(NEW ORLEANS) -- More than 700,000 people have been left without power in four states as Isaac, now a tropical storm, continues to pummel the Gulf Coast with rain and maximum sustained winds of 70 mph.
Forecasters at NOAA are warning that Isaac could create "life-threatening hazards from storm surge and inland flooding as it moves slowly across southeastern Louisiana."
An unofficial rainfall total of 22.5 inches was reported in Arabi, La., near the city's 9th Ward. An official report from Audubon Park in New Orleans listed 17 inches of rainfall.
Three helicopters were in the New Orleans area in case residents needed to be rescued from floodwaters. Each crew was equipped with hoist capability and a rescue swimmer, according to Coast Guard officials.
Hurricane Isaac weakened into a tropical storm Wednesday afternoon -- but not before its powerful storm surge overtopped levees, raising water levels as far as 314 miles up the Mississippi River.
Hurricane warnings were discontinued as the storm moved northwest at 6 mph. A tropical storm warning was in effect from Cameron, La., to the Alabama and Florida border.
Despite the downgrade, forecasters said Isaac wasn't running out of steam just yet.
Six- to 12-foot storm surges were expected in Mississippi and southeastern Louisiana, with seven to 14 inches of rainfall.
The Central Gulf Coast region and part of the Lower Mississippi Valley could experience tornados through Thursday.
Isaac, which at its peak was a weak Category 1 hurricane, showed storm surge heights more characteristic of a strong Category 2 storm. The hurricane overtopped levees, knocked down trees and cut power to 716,068 in Alabama, Florida, Louisiana and Mississippi
There were no reports of injuries but dozens of residents of Plaquemines Parish, La., were stranded atop a levee, while there were multiple reports of people trapped in attics by rising waters.
As of mid-afternoon, fewer people had been evacuated than during Hurricane Katrina, which hit New Orleans seven years ago Wednesday.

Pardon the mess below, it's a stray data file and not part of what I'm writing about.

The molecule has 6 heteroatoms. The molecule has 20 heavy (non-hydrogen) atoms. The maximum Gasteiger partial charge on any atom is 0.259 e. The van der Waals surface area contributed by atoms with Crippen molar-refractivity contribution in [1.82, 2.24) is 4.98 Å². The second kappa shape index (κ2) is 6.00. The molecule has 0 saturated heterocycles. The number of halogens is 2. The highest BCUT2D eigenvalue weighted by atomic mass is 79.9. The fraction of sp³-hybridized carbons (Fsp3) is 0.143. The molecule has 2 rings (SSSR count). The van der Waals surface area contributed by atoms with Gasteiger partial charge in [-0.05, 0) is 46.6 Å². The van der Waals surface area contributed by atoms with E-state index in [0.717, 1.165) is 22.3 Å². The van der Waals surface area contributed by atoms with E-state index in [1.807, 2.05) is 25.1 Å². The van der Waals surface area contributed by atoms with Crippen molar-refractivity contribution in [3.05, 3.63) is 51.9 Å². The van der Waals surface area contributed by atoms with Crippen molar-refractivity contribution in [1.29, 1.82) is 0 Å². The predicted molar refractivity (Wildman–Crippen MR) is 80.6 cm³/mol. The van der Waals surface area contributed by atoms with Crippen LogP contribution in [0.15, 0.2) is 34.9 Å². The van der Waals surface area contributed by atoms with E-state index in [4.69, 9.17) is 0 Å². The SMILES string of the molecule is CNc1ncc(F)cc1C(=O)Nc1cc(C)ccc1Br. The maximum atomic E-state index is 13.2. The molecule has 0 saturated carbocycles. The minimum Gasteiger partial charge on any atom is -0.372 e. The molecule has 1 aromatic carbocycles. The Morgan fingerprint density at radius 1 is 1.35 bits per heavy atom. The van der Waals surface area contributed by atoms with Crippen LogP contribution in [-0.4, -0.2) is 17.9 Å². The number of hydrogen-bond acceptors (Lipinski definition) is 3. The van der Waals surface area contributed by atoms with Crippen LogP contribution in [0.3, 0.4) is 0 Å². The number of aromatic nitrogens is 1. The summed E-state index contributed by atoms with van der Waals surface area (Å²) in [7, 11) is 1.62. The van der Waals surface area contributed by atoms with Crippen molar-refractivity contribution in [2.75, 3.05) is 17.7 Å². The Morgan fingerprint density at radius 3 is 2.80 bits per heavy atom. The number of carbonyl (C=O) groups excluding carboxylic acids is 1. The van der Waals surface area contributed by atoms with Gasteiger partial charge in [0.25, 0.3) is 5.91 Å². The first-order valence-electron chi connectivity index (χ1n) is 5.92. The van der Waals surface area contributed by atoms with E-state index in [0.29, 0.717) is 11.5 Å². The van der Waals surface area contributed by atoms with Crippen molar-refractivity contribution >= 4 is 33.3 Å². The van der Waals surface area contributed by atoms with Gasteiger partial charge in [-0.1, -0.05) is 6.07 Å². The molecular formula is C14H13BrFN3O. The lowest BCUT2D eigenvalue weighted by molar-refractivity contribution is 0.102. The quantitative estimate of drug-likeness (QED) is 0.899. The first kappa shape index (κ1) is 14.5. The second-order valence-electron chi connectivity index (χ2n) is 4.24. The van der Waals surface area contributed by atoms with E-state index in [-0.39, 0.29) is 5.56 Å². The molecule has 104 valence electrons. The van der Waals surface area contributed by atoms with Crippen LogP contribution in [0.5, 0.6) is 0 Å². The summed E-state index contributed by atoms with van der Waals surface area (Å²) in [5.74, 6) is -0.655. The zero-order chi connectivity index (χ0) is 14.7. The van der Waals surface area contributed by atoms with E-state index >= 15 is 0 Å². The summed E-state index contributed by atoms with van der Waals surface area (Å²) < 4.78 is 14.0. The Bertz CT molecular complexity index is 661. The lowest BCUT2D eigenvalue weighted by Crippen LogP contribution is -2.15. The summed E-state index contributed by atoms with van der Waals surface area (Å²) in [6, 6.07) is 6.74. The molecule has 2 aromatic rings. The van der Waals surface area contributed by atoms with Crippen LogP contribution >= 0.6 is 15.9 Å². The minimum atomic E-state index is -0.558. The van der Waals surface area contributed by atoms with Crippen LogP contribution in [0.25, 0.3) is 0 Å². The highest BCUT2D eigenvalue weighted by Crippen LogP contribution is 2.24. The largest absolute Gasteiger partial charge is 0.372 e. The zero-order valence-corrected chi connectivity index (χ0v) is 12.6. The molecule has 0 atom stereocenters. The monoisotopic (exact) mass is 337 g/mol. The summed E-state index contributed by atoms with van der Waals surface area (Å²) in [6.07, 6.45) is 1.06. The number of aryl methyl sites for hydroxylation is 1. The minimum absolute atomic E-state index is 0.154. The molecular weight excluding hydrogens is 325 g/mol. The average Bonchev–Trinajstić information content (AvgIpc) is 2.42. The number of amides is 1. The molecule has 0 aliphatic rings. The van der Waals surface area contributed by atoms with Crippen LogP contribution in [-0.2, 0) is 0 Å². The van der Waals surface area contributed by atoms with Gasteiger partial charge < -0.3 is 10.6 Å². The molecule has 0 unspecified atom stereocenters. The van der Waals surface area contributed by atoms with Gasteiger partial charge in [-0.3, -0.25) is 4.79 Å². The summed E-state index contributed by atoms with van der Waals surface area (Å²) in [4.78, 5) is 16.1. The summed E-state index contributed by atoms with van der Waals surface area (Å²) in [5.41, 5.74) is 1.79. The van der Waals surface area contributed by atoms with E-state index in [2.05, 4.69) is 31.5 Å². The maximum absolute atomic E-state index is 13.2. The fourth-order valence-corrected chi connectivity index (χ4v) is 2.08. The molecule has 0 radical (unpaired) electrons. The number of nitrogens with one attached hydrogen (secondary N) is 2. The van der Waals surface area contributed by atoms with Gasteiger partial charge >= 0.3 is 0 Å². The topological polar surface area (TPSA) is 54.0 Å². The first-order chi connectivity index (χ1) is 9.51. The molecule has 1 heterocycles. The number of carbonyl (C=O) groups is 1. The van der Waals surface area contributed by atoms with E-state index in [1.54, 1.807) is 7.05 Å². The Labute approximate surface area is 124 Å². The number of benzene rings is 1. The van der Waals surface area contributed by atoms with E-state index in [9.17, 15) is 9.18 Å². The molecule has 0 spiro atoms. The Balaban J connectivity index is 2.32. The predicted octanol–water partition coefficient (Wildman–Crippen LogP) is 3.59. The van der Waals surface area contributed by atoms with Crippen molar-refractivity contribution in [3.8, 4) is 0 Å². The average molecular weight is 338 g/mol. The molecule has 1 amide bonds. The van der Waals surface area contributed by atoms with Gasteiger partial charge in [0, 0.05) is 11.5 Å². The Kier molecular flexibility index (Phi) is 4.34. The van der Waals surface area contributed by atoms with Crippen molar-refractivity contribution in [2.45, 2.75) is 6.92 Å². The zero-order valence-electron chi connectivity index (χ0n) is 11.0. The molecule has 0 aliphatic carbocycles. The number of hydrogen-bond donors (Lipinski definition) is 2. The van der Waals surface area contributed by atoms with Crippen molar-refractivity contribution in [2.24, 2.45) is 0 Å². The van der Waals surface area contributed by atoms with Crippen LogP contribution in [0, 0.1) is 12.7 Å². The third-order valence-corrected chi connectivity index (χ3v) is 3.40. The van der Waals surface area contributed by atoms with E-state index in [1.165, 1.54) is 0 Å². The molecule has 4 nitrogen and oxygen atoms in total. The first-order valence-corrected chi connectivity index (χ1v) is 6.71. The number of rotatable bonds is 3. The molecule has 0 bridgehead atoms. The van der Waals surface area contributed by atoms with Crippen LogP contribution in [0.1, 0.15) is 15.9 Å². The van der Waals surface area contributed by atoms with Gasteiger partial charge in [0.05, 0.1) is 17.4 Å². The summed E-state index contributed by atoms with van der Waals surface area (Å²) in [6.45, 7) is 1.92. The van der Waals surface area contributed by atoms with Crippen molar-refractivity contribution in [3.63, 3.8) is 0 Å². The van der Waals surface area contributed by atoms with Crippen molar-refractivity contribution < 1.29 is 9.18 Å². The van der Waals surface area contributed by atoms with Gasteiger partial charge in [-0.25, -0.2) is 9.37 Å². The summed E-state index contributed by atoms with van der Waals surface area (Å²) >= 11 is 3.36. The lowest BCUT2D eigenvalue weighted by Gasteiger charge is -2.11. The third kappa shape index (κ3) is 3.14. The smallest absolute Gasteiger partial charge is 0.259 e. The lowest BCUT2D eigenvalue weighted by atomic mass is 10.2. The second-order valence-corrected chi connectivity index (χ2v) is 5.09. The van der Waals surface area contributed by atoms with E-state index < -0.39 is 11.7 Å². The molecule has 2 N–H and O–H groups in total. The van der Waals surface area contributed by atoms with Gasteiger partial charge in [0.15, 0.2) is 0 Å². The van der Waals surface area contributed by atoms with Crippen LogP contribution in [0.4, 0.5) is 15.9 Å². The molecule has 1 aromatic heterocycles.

A total of 56 parishes in Louisiana declared states of emergency, according to Louisiana Gov. Bobby Jindal, who added that there was a breakaway of a non-federal levee on the East Bank in Plaquemines Parish. The parish had a mandatory evacuation at noon Tuesday. Officials were considering conducting an intentional breach to release some of the water at that levee.
Thousands who live in the area were stuck in their homes or attics, and rescuers were out in boats helping those who needed it most.
There were 19 parishes included in the federal disaster declaration, while approximately 8,200 national guardsmen were available to help with search-and-rescue efforts, according to Gov. Jindal. There were 4,130 people in shelters across the state -- 730 in state-run shelters and 3,237 evacuees in parish-run shelters, according to Jindal.
In advance of the storm, Louisiana set up shelters and stockpiled more than a million packaged meals, 1.4 million bottles of water and 17,000 tarps.
Since the levees failed in Katrina seven years ago, more than $14 billion has been spent on the 133 miles of floodwalls, spillways, gates and pumps surrounding New Orleans.
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